“Breakthrough treatments such as Praluent hold tremendous medical promise for certain patients, but its price tag makes us question how long the health system can sustain these costs for patients managing chronic conditions over several years,” John Rother, president of the National Coalition on Health Care, said in a statement.
“Breakthrough treatments such as Praluent hold tremendous medical promise for certain patients, but it’s price tag makes us question how long the health system can sustain these costs for patients managing chronic conditions over several years.”
As complaints grow about exorbitant drug prices, pharmaceutical companies are coming under pressure to disclose the development costs and profits of those medicines and the rationale for charging what they do.
Amid the growing clamor, cancer medication has drawn particular ire. The average price of new cancer drugs in the U.S. increased five- to tenfold over 15 years, to more than $100,000 a year in 2012, according to the Mayo Clinic journal editorial.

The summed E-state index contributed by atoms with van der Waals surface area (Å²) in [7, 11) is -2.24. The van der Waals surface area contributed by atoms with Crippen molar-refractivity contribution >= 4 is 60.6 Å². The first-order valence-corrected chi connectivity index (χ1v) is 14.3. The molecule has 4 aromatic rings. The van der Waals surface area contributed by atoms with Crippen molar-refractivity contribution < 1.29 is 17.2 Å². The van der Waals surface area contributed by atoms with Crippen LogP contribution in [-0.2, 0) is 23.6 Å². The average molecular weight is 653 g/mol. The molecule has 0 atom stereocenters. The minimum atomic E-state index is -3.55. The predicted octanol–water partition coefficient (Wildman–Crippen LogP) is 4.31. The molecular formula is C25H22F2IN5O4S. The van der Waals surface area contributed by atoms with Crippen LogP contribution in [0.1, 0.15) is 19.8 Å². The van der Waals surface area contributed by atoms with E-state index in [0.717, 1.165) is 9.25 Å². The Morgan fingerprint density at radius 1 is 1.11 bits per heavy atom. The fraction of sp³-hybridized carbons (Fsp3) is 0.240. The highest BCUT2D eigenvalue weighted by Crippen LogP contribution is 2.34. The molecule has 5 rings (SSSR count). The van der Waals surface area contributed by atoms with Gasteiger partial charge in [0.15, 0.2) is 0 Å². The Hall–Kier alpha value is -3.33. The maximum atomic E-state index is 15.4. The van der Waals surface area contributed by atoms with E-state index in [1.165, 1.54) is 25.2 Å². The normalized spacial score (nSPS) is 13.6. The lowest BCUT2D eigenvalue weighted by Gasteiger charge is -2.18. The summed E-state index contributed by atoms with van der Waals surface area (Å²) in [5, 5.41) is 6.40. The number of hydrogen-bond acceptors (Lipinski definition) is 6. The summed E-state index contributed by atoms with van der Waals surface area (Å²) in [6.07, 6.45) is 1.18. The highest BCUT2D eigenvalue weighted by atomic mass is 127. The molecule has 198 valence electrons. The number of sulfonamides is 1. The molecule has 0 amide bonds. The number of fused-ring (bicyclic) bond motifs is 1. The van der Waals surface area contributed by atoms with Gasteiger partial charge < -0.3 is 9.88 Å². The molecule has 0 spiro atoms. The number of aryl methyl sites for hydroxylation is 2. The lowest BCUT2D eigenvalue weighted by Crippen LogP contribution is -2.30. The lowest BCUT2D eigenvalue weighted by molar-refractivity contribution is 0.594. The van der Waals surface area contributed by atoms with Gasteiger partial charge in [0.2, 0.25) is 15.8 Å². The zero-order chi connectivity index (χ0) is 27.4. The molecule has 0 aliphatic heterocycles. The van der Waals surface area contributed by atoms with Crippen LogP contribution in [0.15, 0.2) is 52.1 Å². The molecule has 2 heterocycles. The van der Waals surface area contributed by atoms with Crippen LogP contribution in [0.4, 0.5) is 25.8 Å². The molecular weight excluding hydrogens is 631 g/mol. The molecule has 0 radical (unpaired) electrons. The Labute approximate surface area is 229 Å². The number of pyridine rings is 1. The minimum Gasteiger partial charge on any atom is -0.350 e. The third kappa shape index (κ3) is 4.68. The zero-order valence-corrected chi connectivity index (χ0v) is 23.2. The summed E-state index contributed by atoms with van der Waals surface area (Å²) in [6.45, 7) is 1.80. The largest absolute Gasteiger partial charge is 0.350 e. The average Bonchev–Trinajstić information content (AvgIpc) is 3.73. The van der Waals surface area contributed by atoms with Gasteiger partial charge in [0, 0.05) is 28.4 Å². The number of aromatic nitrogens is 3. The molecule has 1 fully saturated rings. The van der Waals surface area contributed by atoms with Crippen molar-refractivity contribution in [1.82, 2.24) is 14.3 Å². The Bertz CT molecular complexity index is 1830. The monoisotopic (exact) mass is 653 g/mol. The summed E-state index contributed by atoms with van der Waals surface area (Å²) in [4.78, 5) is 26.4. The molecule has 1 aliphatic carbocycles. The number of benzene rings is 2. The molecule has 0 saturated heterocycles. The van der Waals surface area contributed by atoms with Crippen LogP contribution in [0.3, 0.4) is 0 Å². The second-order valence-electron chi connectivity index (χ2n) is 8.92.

In recent years, increasingly specialized medications and an aging population that takes more drugs have substantially boosted the price of treatments for cancer, hepatitis C, cystic fibrosis and other diseases.
A new PricewaterhouseCoopers report on medical cost trends highlights how specialty drugs are outpacing traditional drugs in a major way.
The rising cost of specialty drugs to treat complex, chronic or life-threatening conditions has the potential to break the pocket books of businesses, consumers, insurance companies and the state, according to Milam Ford of Blue Cross and Blue Shield of Louisiana.
We need to make clear that monopoly grants come with responsibility and accountability, and that competition is more important to the public than a blank check for innovation we cannot afford.
John Rother, President of the National Coalition on Health Care and Chair of the Campaign for Sustainable Rx Pricing issued the following statement in response to a recent health tracking poll by the Kaiser Family Foundation that found that an overwhelming 76% of Americans blame pharmaceutical companies for the rising cost of medicines.
Sophisticated drugs are opening the door, scientists say, to an era of “precision medicine.” They’re also ushering in an age of astronomical prices.